Winter holiday time is really my favorite time to cook. The weather gets a little chillier, the food gets a little heartier. One thing I don’t make much during the warm months is the all day slow cooked Sunday tomato sauce with meat. Well that changes once the Fall arrives. And when I decide to cook the Sunday sauce, Italian Beef Braciole is definitely going on the menu.
My family and I are big fans of steak. Even my picky children will not turn their noses up at steak. We are also huge fans of Italian food. So it’s inevitable that steak and Italian food are eventually going to come together. So it’s a no brainer that with my Sunday sauce I go for the classic Italian Beef Braciole. Now admittedly, Italian Beef Braciole is a bit labor intensive. But it’s well worth the effort. Italian Beef Braciole also gives you a bit of an opportunity to interact with your butcher to get the perfect cuts of meat, as well as work some knife and meat pounding skills (take out some of that aggression on some meat why don’t you?), because with Beef Braciole the preparation of the meat is really important.
Italian Beef Braciole requires a thin sliced cut of meat. Top Round cut works pretty good for this dish. If you can get it sliced thin by the butcher then you are golden. This recipe calls for 2 pounds of top round, which will ultimately make about 12 separate bracioles. The recipe can very easily be cut down in half if you wish. Two pounds of top round can be cut by your butcher to give you about 6 1/8 inch strips of 5 inch by 10 inch top round. Your supermarket may even have the meat pre-cut for you if you look for it. When each strip is rolled up, you will cut them in half, creating 12 bracioles.
Bracioles can be stuffed with many different things, and people can get pretty creative sometimes by including nuts and raisins. This particular recipe is pretty straight forward though and I would consider a classic braciole stuffing.
Important things to remember when cooking the braciole. In my opinion, string is better than toothpicks for holding the bracioles together. Sure it’s a bit more labor, but string will definitely keep your filling from leaking out. Just get your sauce going and then turn your attention to the bracioles. Also, after browning the braciole in a pan, a long and slow simmer in the marinara sauce is the name of the game. Once the braciole is done simmering in the sauce, you will be amazed at how easy it is to cut the braciole with nothing but your fork as it has become nearly falling apart tender and so delicious.
So here it is, a classic riff on the Italian Beef Braciole.
Italian Beef Braciole is a tender slow cooked thin sliced beef roll up stuffed with prosciutto, bread crumbs, Pecorino Romano cheese, fresh parsley, garlic, and onions.
- 2 lbs thin cut beef (Top Round works great, pounded to 1/8 inch thickness, 6 10 inch by 5 inch rectangles, will make 12 Bracioles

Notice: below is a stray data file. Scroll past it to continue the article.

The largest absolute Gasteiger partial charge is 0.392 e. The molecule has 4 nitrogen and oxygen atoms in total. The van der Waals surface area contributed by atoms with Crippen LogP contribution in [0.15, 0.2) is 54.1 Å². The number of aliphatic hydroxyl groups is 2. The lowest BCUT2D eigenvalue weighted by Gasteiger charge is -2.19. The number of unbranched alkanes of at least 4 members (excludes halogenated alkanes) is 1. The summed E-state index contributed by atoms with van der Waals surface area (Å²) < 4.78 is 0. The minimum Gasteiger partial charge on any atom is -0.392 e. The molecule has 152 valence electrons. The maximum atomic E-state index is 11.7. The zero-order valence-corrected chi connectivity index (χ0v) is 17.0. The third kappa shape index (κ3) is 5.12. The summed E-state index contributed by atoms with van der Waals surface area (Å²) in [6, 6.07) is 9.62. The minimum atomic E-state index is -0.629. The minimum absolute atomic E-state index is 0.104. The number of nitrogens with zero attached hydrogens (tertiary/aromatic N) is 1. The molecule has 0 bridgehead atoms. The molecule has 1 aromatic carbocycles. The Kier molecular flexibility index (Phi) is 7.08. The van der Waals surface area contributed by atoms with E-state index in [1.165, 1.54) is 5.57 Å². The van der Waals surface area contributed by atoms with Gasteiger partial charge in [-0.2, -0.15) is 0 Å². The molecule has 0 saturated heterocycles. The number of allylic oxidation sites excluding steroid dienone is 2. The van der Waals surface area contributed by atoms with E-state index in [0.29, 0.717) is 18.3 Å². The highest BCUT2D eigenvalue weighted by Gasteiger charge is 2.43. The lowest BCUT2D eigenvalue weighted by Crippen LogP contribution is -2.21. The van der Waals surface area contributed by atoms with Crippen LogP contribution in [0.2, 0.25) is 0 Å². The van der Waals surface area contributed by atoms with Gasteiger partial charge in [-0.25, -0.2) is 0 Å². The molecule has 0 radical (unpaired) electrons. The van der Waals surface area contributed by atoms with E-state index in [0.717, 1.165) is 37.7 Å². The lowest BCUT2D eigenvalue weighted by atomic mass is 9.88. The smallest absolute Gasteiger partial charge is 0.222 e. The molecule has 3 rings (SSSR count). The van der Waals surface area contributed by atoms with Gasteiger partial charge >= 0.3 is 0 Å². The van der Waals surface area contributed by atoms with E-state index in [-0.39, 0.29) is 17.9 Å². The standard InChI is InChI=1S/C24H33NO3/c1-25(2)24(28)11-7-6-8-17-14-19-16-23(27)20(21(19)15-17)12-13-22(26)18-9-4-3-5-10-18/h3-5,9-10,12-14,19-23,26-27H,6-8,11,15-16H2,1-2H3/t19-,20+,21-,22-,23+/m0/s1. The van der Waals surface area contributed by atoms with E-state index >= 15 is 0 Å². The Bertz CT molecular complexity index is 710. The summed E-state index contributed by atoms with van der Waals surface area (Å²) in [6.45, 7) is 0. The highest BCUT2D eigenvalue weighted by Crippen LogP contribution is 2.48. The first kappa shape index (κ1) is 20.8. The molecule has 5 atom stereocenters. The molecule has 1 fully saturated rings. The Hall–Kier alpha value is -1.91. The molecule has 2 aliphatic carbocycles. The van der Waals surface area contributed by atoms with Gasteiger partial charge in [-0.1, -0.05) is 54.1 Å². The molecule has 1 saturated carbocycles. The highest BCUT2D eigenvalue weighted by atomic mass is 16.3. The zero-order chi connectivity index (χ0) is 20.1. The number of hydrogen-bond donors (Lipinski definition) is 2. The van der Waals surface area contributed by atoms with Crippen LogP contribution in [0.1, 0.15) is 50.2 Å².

- 1/4 pound sliced prosciutto (12 paper thin slices)
- 1/2 cup Italian seasoned bread crumbs
- 1/2 cup fresh chopped Italian parsley
- 1/2 cup fresh grated Pecorino Romano cheese
- 1/4 cup fresh grated Parmigiano Reggiano cheese
- 1/4 cup finely diced sweet onion
- 1/2 tbsp powdered garlic
- dash of black pepper and salt
The beef preparation is most important for Italian Beef Braciole. Top Round beef works best in my opinion. You can get the beef cut by your butcher to the needed specifications, 6 strips of 5 inch by 10 inch 1/8 inch thick top round. If not, you will have to use some knife and pounding skills to generate these 6 strips of beef.
Prepare your filling by combining the bread crumb, parsley, cheeses, garlic, diced onion, salt and pepper in a bowl. Mix uniformly.
On each strip of meat, spoon a layer of the filling to completely cover the meat. Less is more in terms of how deep the layer of stuffing should be, but be sure to cover the entire strip. Based on my measurements, you should be able to use up most if not all of the filling on the six strips.
Next, lay two slices of prosciutto over each strip of meat.
Now you are ready to roll up the bracioles. Tightly roll up each piece of meat, taking care that the stuffing ingredients remain in place. Sometimes on one end of the top round strip you will notice a break or hole in the cut, if you see this, try to roll the bracioles so that the holes end of inside of the roll and not on the outside, because if they are on the outside they may leak some filling.
Secure each braciole tightly with one tie of butcher's string on each end and two in the middle. You need the roll ups tight enough so they cannot come undone during the cooking process, but don't tie the strings so tightly that you constrict the shape of the bracioles. Cut each braciole in half between the middle strings.
Heat the cast iron skillet under medium heat until a very thin layer of cooking oil is about 350 degrees. Brown the bracioles on all sides.
Once browned, add the bracioles to your tomato sauce to slow braise the meat under low heat until tender, at least 3 hours or longer.